Ar­guably the most finely re­solved 40ft fly­bridge of its era

Motorboat & Yachting - - Contents -

This model dom­i­nated the fly­bridge mar­ket of its era and is still sought af­ter to­day

Princess has real form in the cir­ca40ft twin-cabin twin-heads fly­bridge mar­ket. The first fly­bridge boat Princess ever built, the Princess 37 in 1973, was ex­actly this con­fig­u­ra­tion al­beit a dif­fer­ent lay­out – the guest cabin was in the bows with cross­over vee berths and the mas­ter cabin with its dou­ble berth was to port. The Princess 38, de­signed by John Ben­nett, that re­placed it in 1980 switched to a mas­ter cabin for­ward with a cen­tral is­land bed and a guest cabin to star­board with twin sin­gle beds, and that set a pat­tern that re­mained in one form or an­other right up to the Princess 43 of to­day.

In­ter­est­ingly, the Princess 40 isn’t the di­rect de­scen­dant of that orig­i­nal 37 that you might imag­ine. The 38 mor­phed into the 385, which was re­placed by the all-new Bernard Olesin­ski-de­signed 388. That boat gained an in­te­gral plat­form, mak­ing it the 398, which was re­badged as the 410 be­fore be­ing re­placed by the 420, and stretched via an ex­tended bathing plat­form into the 430 in 1996. The Princess 40 launched in 1997 brought a smaller two-cabin two-heads boat into the fold (and in fact, the 430 was re­placed three years later by the three-cabin 45).

There’s no ques­tion that two decades of in­tense de­vel­op­ment and some clever new think­ing paid div­i­dends when the Princess 40 was launched

The sin­gle de­tail of ex­tend­ing the hull be­neath the tran­som brought with it a myr­iad of hugely use­ful fea­tures

But there’s no ques­tion that two decades of in­tense de­vel­op­ment in this seg­ment, to­gether with some clever new think­ing, paid div­i­dends, be­cause the Princess 40 is per­haps one of the most finely re­solved 40ft fly­bridge boats of its era. While the lay­out might ape that orig­i­nal ’80s Princess 38, the ex­e­cu­tion is far clev­erer. For ex­am­ple, the sec­ond cabin of the 40 ex­tends back un­der a raised helm po­si­tion, dou­bling up use of this area of the boat. The gal­ley is still on the lower level, but raised by one step which keeps it sep­a­rate from the sa­loon, and puts the cook more in touch with the main deck. The fly­bridge gains steps in­stead of a lad­der and is ex­tended al­most to the tran­som, which gives two big ad­van­tages. The most ob­vi­ous is far more fly­bridge real estate, al­low­ing a de­cent-sized dinette along­side the dou­ble helm while re­tain­ing enough space for a sun­pad aft. Less ob­vi­ous is that fact that the cock­pit canopy can now hang al­most ver­ti­cally from the trail­ing edge of the fly­bridge, al­low­ing the cock­pit seats to be used with the canopy in po­si­tion with­out need­ing the stain­less-steel frame­work pre­vi­ously re­quired to achieve this. It lacks the clamshell stor­age of the Sealine 425 but in fact, the canopy is par­tic­u­larly sim­ple to use – slide the three sec­tions into the luff groove at the top and clip them on at the base. Those three sec­tions don’t just make it more man­age­able, they also al­low you to open the back but leave the sides in as wind­breaks. Clever.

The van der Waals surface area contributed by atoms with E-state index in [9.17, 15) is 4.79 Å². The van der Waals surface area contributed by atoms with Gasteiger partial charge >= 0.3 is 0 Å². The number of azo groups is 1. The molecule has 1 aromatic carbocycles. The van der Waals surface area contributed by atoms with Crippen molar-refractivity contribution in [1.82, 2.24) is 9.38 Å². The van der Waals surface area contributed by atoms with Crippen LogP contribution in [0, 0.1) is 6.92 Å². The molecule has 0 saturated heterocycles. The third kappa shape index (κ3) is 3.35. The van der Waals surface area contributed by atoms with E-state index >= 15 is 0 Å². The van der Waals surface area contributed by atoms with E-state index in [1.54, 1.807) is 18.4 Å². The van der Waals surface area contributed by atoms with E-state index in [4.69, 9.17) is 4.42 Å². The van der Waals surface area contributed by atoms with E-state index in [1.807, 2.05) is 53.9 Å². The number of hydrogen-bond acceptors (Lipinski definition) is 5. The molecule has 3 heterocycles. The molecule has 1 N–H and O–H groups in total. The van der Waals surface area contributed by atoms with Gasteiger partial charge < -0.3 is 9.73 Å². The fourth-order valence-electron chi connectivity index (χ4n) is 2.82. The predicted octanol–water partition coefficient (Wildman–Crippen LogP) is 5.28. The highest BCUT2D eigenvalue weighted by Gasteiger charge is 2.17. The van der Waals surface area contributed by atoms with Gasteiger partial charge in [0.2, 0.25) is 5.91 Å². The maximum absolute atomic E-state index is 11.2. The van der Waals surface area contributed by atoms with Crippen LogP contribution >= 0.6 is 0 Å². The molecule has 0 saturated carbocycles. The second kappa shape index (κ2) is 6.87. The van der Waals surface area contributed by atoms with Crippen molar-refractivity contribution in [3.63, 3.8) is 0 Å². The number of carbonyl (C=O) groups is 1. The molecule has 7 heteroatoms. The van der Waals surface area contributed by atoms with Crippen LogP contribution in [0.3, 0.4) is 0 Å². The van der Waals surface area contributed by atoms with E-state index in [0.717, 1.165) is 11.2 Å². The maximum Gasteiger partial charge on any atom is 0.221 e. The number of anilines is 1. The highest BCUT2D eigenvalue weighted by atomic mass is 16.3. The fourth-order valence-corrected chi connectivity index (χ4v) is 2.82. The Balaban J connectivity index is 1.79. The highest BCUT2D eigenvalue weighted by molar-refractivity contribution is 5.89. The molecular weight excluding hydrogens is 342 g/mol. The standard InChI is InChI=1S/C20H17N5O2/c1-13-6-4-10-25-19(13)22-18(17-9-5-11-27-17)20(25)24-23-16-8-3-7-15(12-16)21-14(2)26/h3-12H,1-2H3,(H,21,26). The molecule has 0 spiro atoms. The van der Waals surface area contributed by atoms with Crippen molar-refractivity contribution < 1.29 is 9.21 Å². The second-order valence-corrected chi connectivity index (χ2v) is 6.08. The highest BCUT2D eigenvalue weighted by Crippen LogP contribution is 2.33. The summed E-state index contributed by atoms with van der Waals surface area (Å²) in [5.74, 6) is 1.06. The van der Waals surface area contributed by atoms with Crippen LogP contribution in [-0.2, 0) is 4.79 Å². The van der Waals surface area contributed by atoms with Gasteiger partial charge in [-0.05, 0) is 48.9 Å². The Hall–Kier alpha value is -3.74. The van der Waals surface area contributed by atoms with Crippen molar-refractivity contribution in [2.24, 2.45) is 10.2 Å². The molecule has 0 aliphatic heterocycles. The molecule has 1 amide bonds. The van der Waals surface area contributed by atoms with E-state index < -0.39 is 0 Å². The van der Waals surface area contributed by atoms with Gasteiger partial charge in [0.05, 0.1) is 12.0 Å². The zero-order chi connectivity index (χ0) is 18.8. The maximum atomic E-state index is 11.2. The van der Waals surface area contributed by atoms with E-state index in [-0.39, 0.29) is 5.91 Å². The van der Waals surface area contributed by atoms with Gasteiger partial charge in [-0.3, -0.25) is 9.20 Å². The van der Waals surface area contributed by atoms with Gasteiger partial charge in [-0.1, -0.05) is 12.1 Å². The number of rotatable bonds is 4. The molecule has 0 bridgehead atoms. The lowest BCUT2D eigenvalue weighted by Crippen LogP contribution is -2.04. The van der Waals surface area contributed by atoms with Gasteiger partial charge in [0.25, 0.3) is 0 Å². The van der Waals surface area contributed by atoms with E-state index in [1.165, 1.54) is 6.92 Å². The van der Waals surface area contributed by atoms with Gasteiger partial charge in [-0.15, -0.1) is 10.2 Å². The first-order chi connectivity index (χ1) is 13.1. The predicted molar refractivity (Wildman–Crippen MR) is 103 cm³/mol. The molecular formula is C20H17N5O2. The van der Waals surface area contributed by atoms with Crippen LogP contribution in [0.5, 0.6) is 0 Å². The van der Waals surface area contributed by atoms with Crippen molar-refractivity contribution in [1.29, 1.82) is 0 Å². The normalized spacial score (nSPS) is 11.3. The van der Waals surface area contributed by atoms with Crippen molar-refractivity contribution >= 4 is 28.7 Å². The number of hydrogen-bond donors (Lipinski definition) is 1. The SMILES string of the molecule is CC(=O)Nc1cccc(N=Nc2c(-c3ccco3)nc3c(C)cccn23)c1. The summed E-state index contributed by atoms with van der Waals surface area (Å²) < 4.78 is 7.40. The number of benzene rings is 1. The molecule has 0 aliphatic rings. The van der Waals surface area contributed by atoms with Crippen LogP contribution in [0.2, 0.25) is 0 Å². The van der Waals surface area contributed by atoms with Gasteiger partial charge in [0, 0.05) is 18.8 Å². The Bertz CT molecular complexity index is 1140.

The fresh think­ing that the Princess 40 brought to the mar­ket wasn’t all above the wa­ter­line. Where pre­vi­ous hulls only ever stretched as far as the tran­som, with bathing plat­forms added on above the wa­ter­line, the Princess 40’s hull ex­tended all the way back to the aft-most edge of the bathing plat­form. This one sin­gle de­tail brings a myr­iad of gen­uinely use­ful fea­tures.

Firstly, it al­lows the lazarette to stretch right back be­neath the cock­pit seat­ing and on un­der the bathing plat­form. It’s huge! And as a re­sult, the for­ward bulk­head of the lazarette could be moved aft, in­creas­ing the size of the en­gine space, but cru­cially en­abling cock­pit en­gine ac­cess. So at last you could do your ba­sic checks with­out hav­ing to dis­turb your sa­loon at all. It also pro­vides use­ful buoy­ancy di­rectly un­der the ten­der, al­low­ing a heav­ier dinghy to be stored. Princess took full ad­van­tage of this, of­fer­ing three lift­ing so­lu­tions. A con­ven­tional elec­tric crane was the cheap­est op­tion, or a hy­draulic passerelle granted more lift­ing power and sternto-med berthing ac­cess. But the neat­est op­tion was a con­cealed Cooney crane ca­pa­ble of lift­ing 200kg that was built into the tran­som coam­ing. John Broad­hurst, the owner of the boat you see here, has this op­tion and uses it to lift an Avon 310 RIB with a 15hp Yamaha and cen­tre-con­sole steer­ing. “The big dinghy re­ally adds an­other di­men­sion to our boat­ing,” says John. “It means that we can use the Princess for cruis­ing, and then launch the RIB for ex­plor­ing.” But it’s a third fac­tor of that ex­tended hull that is per­haps the least vis­ually ob­vi­ous but the most ef­fec­tive. By ex­tend­ing the plan­ing sur­face aft, it cre­ates the ef­fec­tive un­der­wa­ter pro­file of a larger boat and adds lift back aft where it is needed most. And it re­ally works, John tells me: “There is no ob­vi­ous ‘hump speed’ with this boat. The bow doesn’t lift then drop as it comes on to the plane, it just rises up all of a piece from re­ally low speeds. It means we’ve got a huge plan­ing speed range and can set the speed com­pletely to the con­di­tions. If it’s rough, we can drop right back to 15 knots yet still be com­fort­ably and ef­fi­ciently plan­ing. And the sea­keep­ing re­ally is ex­cep­tional for the boat’s size.”